Ukrainian President Volodymyr Zelensky is under pressure over how he will resolve a long-running dispute regarding a nationalized bank and its former oligarch owner.
How he proceeds could be a “deal-breaker” as to whether Ukraine’s international creditor, the International Monetary Fund (IMF), gives the country a further much-needed aid program, experts say.
The dispute centers on a bank called Privatbank that was nationalized in 2016. It was the country’s largest commercial bank but became state-owned after being declared insolvent. The government backed the nationalization — which was seen as vital to protect its 20 million customers and to preserve Ukraine’s already fragile financial stability.
A stress test of Privatbank had noted “imprudent lending policies” and Ukraine’s central bank initially said that 97% of its corporate loans had gone to “related parties” of the main shareholders — Igor Kolomoisky and Gennadiy Bogolyubov. An assessment that both disputed.
The IMF, which had given Ukraine a $17.5 billion aid package in 2015, backed the nationalization but insisted earlier this year that “it is important that the authorities continue their efforts to recover losses from former owners and related parties of failed banks.”
In early 2018, the central bank released the findings of an investigation by corporate investigations consultancy Kroll that said that, prior to nationalization, Privatbank had been subjected to “a large-scale and coordinated fraud over at least a 10-year period ending in December 2016.” Again, Kolomoisky and Bogolyubov denied those allegations.
Disputes between the former main shareholders and the government have taken place since 2016 with multiple legal battles (reportedly 600). There have been attempts by the state to recover losses from Kolomoisky and Bogolyubov, who themselves argue that the nationalization was done on spurious grounds.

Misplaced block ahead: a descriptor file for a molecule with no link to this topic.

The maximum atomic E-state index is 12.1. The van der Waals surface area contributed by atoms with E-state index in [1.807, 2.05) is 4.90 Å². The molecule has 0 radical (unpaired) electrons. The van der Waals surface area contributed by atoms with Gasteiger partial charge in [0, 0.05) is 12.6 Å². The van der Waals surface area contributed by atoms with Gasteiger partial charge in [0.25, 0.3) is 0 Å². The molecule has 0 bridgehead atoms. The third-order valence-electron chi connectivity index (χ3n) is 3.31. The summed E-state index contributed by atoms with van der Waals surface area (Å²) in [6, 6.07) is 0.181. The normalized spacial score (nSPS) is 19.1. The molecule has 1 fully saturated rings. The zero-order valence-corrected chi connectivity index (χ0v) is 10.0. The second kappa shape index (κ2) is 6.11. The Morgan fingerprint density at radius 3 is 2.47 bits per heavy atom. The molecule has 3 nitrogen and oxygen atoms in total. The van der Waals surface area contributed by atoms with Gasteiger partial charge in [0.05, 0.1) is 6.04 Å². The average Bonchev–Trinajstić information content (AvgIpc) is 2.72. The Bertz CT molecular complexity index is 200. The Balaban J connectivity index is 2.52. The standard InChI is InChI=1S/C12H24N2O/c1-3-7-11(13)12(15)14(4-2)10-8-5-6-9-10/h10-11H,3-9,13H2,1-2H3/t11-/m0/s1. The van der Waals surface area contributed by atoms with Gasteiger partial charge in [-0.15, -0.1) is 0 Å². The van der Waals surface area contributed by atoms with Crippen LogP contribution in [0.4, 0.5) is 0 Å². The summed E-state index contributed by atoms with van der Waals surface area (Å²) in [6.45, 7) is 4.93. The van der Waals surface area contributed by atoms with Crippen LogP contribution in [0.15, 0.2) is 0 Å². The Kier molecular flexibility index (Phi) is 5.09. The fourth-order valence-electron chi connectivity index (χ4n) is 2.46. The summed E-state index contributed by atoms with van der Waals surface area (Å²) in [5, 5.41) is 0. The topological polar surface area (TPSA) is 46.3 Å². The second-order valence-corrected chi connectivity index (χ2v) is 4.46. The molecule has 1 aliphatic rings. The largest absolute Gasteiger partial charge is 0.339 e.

The chances that Privatbank could be returned to its former owners were boosted in April when a Ukrainian court ruled (in the last days of former leader Petro Poroshenko’s presidency) that the nationalization was illegal.
An IMF team is currently visiting Ukraine but a spokesman told CNBC Wednesday that the Fund does “not comment on speculations or rumors” regarding the future of Privatbank. They added it would be discussing “policies that would be needed for the Fund to be able to continue to support Ukraine.”
“The treatment of the Privatbank situation will serve as a bellwether to assess Kolomoisky’s influence on government policy and decision-making, as well as inform the IMF’s stance on continued cooperation with Ukraine,” Otilia Dhand, senior vice-president at Teneo Intelligence, said in a note Wednesday.
“The fund is unlikely to approve of any compromises on the nationalization of the bank, which would put the government’s $5.5 billion investment in its recapitalization into question. However, it is unclear what would be the red line for the fund to abandon negotiations with the government.”
Close observers of Ukraine’s new president are keeping a close eye on whether Zelensky could be influenced by Kolomoisky with whom he has business ties. Zelensky is a former comic and actor who starred in a hit TV show called “Servant of the People” (about an ordinary man who becomes president) that was produced by his own production company but broadcast on Kolomoisky’s 1+1 TV channel, which has shown other shows featuring Zelensky.
Kolomoisky was widely seen as one of Zelensky’s main backers and his channel boosted Zelensky’s visibility and popularity ahead of the April election that saw him defeat Poroshenko.
However, Zelensky has repeatedly said he is not under Kolomoisky’s influence, stating ahead of the election that “I’m not a toy in the hands of Kolomoisky,” Ukrainian news agency Interfax reported in March.
Servant of the people, or the person?
Zelensky campaigned on a manifesto to reform the country and beat corruption, just like the TV character he played. Whether he can maintain this promise with the apparent backing of a powerful business man who supported his candidacy is now under scrutiny.